In this unique work, James P. Sterba argues that traditional ethics has yet to confront the three significant challenges posed by environmentalism, feminism, and multiculturalism. He maintains that while traditional ethics has been quite successful at dealing with the problems it faces, it has not addressed the possibility that its solutions to these problems are biased in favor of humans, men, and Western culture. In Three Challenges to Ethics: Environmentalism, Feminism, and Multiculturalism, Sterba examines each of these challenges. In the case of environmentalism, he argues that traditional ethics must incorporate conflict resolution principles that favor nonhumans over humans in a significant range of cases. In terms of feminism, he maintains that traditional ethics should rule out gendered family structures and implement an ideal of androgyny. In regard to multiculturalism, he contends that traditional ethics must endorse an ethics that is secular in character and that can survive an extensive comparative evaluation of both Western and non-Western moral ideals and cultures. The only textbook devoted to this topic, Three Challenges to Ethics is an engaging text for introductory courses in ethics and moral problems and is also interesting and provocative reading for scholars and general readers.
"A very readable volume, with many real-world historical examples to illustrate key points.--Choice
"Three Challenges to Ethics is as accessible as it is challenging, framing not only the right questions but profound solutions with respect to the vexed sociopolitical and economic relationships plaguing contemporary American life. This is essential reading for anyone concerned with issues of justice and sustainability."--Ward Churchill, author of Indians Are Us?
"Sterba's present book continues his longstanding and important project of bringing marginalized and mainstream ethical traditions into constructive engagement with each other. His chapter on feminism provides an admirably clear and accessible exposition of several challenges posed to mainstream ethics by feminist thinking."--Alison Jaggar, author of Feminist Politics and Human Nature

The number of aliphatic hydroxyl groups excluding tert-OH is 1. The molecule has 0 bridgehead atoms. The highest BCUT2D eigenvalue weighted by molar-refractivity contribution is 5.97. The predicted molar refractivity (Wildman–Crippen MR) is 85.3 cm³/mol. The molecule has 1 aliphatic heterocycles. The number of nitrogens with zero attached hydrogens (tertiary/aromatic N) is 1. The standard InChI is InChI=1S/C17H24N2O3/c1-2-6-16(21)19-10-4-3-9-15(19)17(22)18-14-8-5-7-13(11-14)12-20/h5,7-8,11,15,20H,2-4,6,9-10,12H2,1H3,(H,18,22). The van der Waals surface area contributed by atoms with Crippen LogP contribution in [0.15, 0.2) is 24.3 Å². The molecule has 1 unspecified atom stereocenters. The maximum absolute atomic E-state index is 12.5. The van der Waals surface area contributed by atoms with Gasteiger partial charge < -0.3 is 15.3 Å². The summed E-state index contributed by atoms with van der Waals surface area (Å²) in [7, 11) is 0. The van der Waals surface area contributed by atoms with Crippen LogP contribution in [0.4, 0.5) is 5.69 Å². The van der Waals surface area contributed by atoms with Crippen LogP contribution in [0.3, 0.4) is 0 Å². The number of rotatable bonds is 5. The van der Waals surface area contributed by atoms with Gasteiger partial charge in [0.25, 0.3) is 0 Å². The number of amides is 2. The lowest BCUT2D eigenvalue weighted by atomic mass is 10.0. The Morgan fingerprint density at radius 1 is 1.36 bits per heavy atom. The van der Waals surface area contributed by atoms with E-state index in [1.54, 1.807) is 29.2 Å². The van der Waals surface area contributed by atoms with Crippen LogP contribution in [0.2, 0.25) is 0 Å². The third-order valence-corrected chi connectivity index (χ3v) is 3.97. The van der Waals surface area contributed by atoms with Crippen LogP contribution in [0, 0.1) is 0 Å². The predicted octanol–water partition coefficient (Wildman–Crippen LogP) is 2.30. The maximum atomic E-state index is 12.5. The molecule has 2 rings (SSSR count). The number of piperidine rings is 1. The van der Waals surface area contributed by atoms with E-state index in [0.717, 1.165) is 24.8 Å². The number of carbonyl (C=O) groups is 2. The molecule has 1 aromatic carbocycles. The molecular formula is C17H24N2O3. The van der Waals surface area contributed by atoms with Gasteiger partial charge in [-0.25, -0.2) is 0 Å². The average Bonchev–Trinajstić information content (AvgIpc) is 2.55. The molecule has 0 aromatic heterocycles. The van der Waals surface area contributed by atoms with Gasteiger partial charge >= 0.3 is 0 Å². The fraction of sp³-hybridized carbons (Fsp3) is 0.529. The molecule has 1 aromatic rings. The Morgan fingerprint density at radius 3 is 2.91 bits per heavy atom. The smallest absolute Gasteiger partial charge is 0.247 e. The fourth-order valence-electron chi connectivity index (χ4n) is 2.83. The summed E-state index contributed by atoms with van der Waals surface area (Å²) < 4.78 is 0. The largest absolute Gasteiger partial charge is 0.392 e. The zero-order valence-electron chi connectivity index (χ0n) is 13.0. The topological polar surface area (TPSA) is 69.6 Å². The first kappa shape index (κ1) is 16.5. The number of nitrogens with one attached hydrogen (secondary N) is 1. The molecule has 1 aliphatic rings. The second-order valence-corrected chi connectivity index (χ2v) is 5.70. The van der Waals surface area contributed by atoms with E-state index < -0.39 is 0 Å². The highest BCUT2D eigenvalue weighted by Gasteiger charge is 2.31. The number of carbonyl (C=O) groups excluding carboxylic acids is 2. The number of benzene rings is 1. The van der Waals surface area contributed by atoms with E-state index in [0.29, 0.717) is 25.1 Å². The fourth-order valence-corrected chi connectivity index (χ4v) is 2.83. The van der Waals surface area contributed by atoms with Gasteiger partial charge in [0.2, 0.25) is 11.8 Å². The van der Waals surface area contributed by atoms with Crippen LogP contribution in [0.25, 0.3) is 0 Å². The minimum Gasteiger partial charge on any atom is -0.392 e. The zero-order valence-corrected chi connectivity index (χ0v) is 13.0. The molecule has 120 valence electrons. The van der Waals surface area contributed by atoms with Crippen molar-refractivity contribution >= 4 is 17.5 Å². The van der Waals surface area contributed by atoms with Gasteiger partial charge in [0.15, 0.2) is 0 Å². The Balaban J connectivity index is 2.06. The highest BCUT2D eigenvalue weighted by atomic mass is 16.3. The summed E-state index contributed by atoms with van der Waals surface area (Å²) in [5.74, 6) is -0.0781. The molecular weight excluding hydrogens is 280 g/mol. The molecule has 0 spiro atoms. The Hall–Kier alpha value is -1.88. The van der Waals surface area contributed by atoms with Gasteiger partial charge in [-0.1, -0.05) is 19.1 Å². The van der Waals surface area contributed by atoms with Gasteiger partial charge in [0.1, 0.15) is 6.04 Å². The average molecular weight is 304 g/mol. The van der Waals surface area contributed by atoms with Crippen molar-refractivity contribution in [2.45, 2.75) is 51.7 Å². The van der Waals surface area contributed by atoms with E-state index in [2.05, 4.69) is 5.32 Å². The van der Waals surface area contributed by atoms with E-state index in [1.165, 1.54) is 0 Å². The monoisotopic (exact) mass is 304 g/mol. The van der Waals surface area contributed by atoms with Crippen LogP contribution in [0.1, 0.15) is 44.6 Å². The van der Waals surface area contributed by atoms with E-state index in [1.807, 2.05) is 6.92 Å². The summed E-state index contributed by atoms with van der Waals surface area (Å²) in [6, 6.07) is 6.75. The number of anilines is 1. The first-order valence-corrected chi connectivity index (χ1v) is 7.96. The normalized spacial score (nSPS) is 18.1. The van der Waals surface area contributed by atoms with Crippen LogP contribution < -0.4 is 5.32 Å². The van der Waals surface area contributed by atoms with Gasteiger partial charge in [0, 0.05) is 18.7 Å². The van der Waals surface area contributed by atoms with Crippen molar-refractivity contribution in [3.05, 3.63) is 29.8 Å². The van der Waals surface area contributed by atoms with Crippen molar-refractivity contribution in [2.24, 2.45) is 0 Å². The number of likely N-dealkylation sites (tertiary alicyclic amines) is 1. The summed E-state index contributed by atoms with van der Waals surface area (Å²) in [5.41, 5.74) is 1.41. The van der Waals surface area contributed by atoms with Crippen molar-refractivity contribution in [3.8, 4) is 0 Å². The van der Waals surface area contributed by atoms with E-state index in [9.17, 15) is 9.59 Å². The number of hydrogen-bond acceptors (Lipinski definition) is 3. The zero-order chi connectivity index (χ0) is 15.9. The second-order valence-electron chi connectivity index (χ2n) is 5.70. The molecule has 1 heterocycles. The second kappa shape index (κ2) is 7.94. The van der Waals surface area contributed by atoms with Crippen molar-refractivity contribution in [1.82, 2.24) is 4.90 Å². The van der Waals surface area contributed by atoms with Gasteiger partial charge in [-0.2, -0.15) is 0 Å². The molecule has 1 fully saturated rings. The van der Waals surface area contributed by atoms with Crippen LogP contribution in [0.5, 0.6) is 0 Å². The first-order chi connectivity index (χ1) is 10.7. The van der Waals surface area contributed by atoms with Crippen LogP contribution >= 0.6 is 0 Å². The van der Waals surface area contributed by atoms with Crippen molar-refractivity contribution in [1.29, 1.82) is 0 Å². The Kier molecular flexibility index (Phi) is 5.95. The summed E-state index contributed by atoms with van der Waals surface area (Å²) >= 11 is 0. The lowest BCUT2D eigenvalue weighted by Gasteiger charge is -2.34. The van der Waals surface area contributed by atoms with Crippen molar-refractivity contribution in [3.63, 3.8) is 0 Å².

"Sterba's analysis of how environmental ethics unsettles established ethical convictions is seminal, and few ethicists are more resolute in forging better principles to meet this challenge--a synthesis of anthropocentric and biocentric concerns. Ethics is peacemaking, he argues, and he embodies this claim full force in his placing of nature in culture, and of people on their Earth."--Holmes Rolston, III, author of Environmental Ethics
"An important breakthrough that benefits beginners as well as those who welcome a lucid breath of fresh air in ethics texts."--Hal McMullen, Lord Fairfax Community College
"The blend of theory and factual content in Sterba's critical study of the relationship between traditional ethical theory and current concerns about ethical and social issues involving the environment, feminism, and the commitment to multiculturalism makes for a provocative and challenging contribution to applied ethics."--E. Feingold, Pratt Institute
Introduction1: Environmentalism: The Human Bias in Traditional Ethics and How to Correct It2: Feminism: The Masculine Bias in Traditional Ethics and How to Correct It3: Multiculturalism: The Western Bias in Traditional Ethics and How to Correct ItConclusionBibliographyIndex